MacKinnon says his company Xeros is marketing polymer technologies which can reduce water usage by up to 80% in major industries including laundry and textile manufacturing. “We are being encouraged and supported by Chinese partners and the government to help Chinese customers to adopt this technology,” he says. “There are many others out there addressing different areas of industry.”
“The new technologies have been improving the situation a lot, I would say,” says Varis. “But of course, the volume of water usage has been growing also. It doesn’t happen in one night, but there can be a lot of changes in a period of 10 or 15 years, changing old technologies to new ones that require less energy and are less carbon intensive.”
How soon China’s water problems could reach crisis point is a matter of great debate among experts, and none of the people interviewed for this article were willing to hazard a guess as to how close China is to running out on a significant scale in any region. But it seems clear that China is moving closer to that point and Greenpeace has predicted that water consumption could outstrip supply by as early as 2030.
“The current pace of development of solutions to this crisis are not keeping up with demand,” says Tillotson. “There is this looming crisis that, ultimately, will have a huge economic, environmental and social impact on China. You reach a point at which the ability of the Chinese authorities to supply people with the water that they need starts to become limited. That means then that people are starting to go without the water that they need. While there are glimmers of hope that change is starting to happen, the speed at which that change is happening is important.”
As water shortages intensify, there will be growing consequences for businesses in various regions and sectors, particularly manufacturing, says MacKinnon. “Regulations will only be enforced more strictly across the board, and technology will play a greater role in terms of monitoring each step of the manufacturing process to ensure less wastage and any excessive use will be fined heavily,” he adds.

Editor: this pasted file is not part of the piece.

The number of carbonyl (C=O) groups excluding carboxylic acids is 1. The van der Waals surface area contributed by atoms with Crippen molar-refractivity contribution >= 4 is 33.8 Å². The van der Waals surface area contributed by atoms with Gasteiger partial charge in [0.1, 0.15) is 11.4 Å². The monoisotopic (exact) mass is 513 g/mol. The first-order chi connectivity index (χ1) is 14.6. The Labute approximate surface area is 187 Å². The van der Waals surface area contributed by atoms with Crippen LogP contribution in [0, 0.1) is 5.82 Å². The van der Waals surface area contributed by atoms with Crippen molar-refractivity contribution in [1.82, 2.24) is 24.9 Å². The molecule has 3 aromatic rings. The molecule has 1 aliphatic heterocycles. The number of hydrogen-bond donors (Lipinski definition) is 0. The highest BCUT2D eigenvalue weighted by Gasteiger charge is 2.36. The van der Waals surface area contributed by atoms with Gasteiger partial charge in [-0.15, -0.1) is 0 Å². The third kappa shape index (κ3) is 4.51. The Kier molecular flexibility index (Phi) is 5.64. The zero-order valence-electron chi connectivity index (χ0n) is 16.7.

On the other hand, Tillotson sees opportunities for business in the parched outlook. “Anything that is able to make more efficient use of water will be something that will be in high demand in China,” he says. “Anything that is able to improve the water efficiency of existing production processes, whether that be irrigation in agriculture or car production or clothing production.”
The ruling factor
Water shortages are a growing problem in many parts of the world, not just China, and it is simply a matter of who hits the brick wall first.
“Chinese policies have been ambitious and I would say they are doing a fairly good job, but there’s still a lot to do, and water needs to be seen in a bigger context than before, particularly in terms of ecosystem management and climate change,” says Varis. “The biggest unknown here is climate change. The north is very dry and the east is very crowded. If that area dries up even a little due to climate change—and there’s considerable risk that it would happen at least in some years—that would be a big unknown and big stress factor.”
MacKinnon predicts higher water prices and more careful usage of water. “Already, there are improvements,” says MacKinnon. “If you visit Baosteel (a major steel plant near Shanghai), for example, the amount of water that they are now recycling is tremendous compared to five or 10 years ago. I predict in 10 years’ time, China will be aggressively addressing water problems and that will feed through into changed behaviors, increased prices, and a lot more conservation of water by industry.”
But there are pessimistic scenarios, too. “Water is the one factor above all—beyond demographics, debt and education—that makes me wonder about the future of China,” says Parton. “If the leadership can be open and can solve it, then they’ve got a very good chance of becoming the superpower of this century. If they can’t, then I don’t see them reaching that point.”